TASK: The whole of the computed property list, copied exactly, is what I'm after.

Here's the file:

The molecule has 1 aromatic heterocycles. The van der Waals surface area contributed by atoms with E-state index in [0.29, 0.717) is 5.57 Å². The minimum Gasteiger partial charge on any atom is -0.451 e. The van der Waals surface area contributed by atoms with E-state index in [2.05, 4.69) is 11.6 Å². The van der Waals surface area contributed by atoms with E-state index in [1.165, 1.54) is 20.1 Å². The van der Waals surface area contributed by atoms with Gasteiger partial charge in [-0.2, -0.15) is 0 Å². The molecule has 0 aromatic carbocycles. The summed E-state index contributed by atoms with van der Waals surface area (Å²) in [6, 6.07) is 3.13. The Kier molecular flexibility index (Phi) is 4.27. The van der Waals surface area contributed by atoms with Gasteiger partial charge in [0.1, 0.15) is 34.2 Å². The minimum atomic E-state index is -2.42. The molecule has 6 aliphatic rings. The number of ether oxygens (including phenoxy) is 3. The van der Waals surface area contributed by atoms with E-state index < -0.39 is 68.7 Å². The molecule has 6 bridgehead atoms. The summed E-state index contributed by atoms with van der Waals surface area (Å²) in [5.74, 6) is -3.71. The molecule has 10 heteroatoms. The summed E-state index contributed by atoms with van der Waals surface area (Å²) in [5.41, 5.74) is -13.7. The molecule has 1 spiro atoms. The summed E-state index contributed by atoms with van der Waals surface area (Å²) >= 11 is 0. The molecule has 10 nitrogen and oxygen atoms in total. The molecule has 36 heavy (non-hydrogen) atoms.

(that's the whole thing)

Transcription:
The molecule has 1 aromatic heterocycles. The van der Waals surface area contributed by atoms with E-state index in [0.29, 0.717) is 5.57 Å². The minimum Gasteiger partial charge on any atom is -0.451 e. The van der Waals surface area contributed by atoms with E-state index in [2.05, 4.69) is 11.6 Å². The van der Waals surface area contributed by atoms with E-state index in [1.165, 1.54) is 20.1 Å². The van der Waals surface area contributed by atoms with Gasteiger partial charge in [-0.2, -0.15) is 0 Å². The molecule has 0 aromatic carbocycles. The summed E-state index contributed by atoms with van der Waals surface area (Å²) in [6, 6.07) is 3.13. The Kier molecular flexibility index (Phi) is 4.27. The van der Waals surface area contributed by atoms with Gasteiger partial charge in [0.1, 0.15) is 34.2 Å². The minimum atomic E-state index is -2.42. The molecule has 6 aliphatic rings. The number of ether oxygens (including phenoxy) is 3. The van der Waals surface area contributed by atoms with E-state index < -0.39 is 68.7 Å². The molecule has 6 bridgehead atoms. The summed E-state index contributed by atoms with van der Waals surface area (Å²) in [5.74, 6) is -3.71. The molecule has 10 heteroatoms. The summed E-state index contributed by atoms with van der Waals surface area (Å²) in [5.41, 5.74) is -13.7. The molecule has 1 spiro atoms. The summed E-state index contributed by atoms with van der Waals surface area (Å²) >= 11 is 0. The molecule has 10 nitrogen and oxygen atoms in total. The molecule has 36 heavy (non-hydrogen) atoms.